Going across state lines over the Columbia River Gorge in Southern Washington, the 6-mile round trip hike up Dog Mountain holds views of the Columbia River as you walk through old growth forests and meadows of wildflowers. The location is known for having an abundance of wildflowers such as yellow balsamroot, purple lupins, Indian paintbrush and white phantom orchids according to the U.S. Forest Service.
A permit is required.
The hike out to the bright blue Bobby Lake is 5 miles round trip through the Willamette National Forest which joins with the Pacific Crest National Scenic Trail. The lake is available for fishing, camping and swimming.
If you find yourself out at the Oregon Coast this summer, the 4.3-mile out and back trail known as the Knoll Loop will take you to God’s Thumb, an immense ridgeline cliff overlooking the Pacific Ocean.
“The perfect spot to enjoy 360-degree views of the coastline,” said Bayham.
According to the U.S. Forest Service, Iron Mountain located in the Cascades Mountain Range is a habitat for over 300 species of plants that become rich in the summer season. The 3.2-mile out and back trail is known for being a challenging trek, but the U.S. Forest Service noted that you will hike through meadows, alpine environments and past springs.
A recreation pass is required for this location.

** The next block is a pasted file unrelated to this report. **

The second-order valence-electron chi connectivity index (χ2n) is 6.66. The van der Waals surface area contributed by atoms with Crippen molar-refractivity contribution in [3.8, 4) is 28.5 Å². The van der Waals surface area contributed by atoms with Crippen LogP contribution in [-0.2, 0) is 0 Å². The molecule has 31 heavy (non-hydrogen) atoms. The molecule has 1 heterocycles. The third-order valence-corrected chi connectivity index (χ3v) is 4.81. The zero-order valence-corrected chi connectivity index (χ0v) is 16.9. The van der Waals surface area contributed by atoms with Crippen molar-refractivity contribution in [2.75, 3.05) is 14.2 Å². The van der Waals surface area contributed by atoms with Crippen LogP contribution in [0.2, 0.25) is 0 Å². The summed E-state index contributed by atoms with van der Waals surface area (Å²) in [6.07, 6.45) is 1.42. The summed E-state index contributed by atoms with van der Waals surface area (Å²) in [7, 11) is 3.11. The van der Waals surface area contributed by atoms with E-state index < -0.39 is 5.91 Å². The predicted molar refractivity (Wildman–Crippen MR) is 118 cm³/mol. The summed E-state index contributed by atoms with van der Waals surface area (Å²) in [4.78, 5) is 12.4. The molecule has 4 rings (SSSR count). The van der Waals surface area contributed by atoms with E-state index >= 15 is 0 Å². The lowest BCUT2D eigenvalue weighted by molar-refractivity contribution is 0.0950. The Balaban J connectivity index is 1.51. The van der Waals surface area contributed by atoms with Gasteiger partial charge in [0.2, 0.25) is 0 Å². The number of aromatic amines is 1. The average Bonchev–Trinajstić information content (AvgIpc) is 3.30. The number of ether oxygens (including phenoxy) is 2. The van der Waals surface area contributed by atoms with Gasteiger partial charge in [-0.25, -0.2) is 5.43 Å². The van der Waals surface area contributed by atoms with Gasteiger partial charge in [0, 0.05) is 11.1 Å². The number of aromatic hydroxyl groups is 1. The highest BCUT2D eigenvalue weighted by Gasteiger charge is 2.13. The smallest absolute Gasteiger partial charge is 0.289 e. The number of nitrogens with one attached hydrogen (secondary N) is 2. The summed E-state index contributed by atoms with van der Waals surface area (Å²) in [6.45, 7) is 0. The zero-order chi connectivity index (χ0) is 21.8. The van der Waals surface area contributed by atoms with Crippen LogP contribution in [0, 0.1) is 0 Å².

If you’re looking to take a swim in a lake formed by ancient glaciers, Waldo Lake located in the Willamette National Forest may be a good swimming spot for you. According to the U.S. Forest Service the wilderness holds many lakes, varieties of lush trees and hiking trails. On the Eastern side of the forest is Waldo Lake. The lake is 10 square miles and in some areas can get to 420 feet deep in depth.
A permit is required seasonally.
If you are staying closer to Corvallis, Ore. this summer, here are a few locations nearby to adventure!
Mary’s Peak, which overlooks the OSU Corvallis campus, is the largest mountain in the Coastal Range at 4,097 feet.
“A Corvallis area classic!” said Bayham. She added that “the views are breathtaking.”
The Chip Ross Natural Area on the North side of Corvallis hosts easy-moderate trails among the oak trees according to the City of Corvallis Oregon.
“This spot is super close to campus with plenty of options for short hikes and longer ones,” said Bayham. “There are great views overlooking Corvallis, so this is also a great spot to watch the sunset or sunrise!”
Peavy Arboretum, off of Highway 99 in the McDonald Forest, is an OSU research forest that has many trails to explore.
Bayham said, “there are so many options for both short and long hikes!”
The Lewisburg Saddle presides over the OSU Corvallis campus on the Coastal Range Mountains. There are many trails through old growth and new growth forests, as well as viewpoints of the Willamette Valley and the surrounding mountains.
Bayham noted, “if you need any gear to help you get out on your next trip, the Adventure Leadership Institute will be open this summer for gear rental and is also a great place to ask any questions you might have about hiking in Oregon.”
She added, “always remember to bring the 10 Essentials and to follow Leave No Trace principles on your next hiking adventure!”